It’s really important to pay attention to possible sleep disorders such as obstructive sleep apnoea.  Children may find it hard to breath and hard to sleep at the same time.  Don’t ignore your child’s symptoms e.g. snoring, excess sweating, or excessive movement during sleep.  Seek professional advice.  Restless sleeping means the child is uncomfortable and they are uncomfortable for a reason.  Even the mildest asthma can be directly related to not being able to sleep.  So the bottom line… check out all discomfort.

The food and mood connection is important and relates to gut health.  Gut biome really helps you best with your mood.  Even timing of eating has a huge impact on metabolism, sleep, sugar spikes, and more.

Its best to reassess diet, for example if it’s an option, turn more towards the mediterranean diet (involving moderate dairy and meat).  This type of diet (if compatible with individual needs) may be even better than relying on probiotics etc.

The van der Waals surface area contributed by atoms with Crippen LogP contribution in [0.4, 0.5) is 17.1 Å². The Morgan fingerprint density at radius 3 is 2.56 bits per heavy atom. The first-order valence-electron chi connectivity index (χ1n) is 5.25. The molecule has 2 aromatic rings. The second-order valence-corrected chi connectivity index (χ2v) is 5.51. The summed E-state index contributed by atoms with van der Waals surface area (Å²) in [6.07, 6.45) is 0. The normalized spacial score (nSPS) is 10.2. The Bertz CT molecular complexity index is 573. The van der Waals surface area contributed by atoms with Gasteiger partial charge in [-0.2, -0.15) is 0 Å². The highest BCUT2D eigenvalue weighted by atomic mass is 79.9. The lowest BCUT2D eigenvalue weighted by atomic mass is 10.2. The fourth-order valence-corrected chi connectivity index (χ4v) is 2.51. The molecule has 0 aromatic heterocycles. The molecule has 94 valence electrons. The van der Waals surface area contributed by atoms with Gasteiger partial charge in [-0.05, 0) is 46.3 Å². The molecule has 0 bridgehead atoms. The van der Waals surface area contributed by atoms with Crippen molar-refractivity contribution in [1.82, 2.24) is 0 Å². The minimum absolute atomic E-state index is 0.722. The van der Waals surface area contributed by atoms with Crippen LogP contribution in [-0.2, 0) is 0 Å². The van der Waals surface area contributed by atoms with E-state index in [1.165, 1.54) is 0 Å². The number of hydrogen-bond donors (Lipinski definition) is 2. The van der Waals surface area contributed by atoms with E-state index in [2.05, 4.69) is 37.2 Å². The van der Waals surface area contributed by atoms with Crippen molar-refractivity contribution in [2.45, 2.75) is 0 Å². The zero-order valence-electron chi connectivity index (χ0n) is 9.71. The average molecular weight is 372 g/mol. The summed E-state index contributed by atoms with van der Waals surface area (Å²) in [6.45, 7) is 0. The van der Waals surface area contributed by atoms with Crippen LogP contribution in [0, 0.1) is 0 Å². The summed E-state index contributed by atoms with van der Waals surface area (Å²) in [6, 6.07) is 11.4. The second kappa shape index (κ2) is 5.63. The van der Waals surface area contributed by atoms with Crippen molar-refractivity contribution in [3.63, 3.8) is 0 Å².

Big fat dinners are not necessarily good for sleep.  So its best to load up earlier in the day, and perhaps eat most during the morning, the course of the day, and not so much at night.

Early dinners are best and it’s also best to allow 2 hours between dinner and sleep.

Its also recommended that there should be a period of “not eating” for about 10 hours.  This aids in digestion and repair. Furthermore, dinner should not be loaded with fatty meats and lots of cheeses.  Rather its best to have lots of fibre, vegetables and lean meat.

Camomile and lavender tea can be nice rituals, as well as calming.

Cardamom in warm milk may also help with sleep.

There is no evidence however that warm milk alone assists with sleep, …not yet anyway. But I say you do what you believe in.

Some children have sensory processing disorder.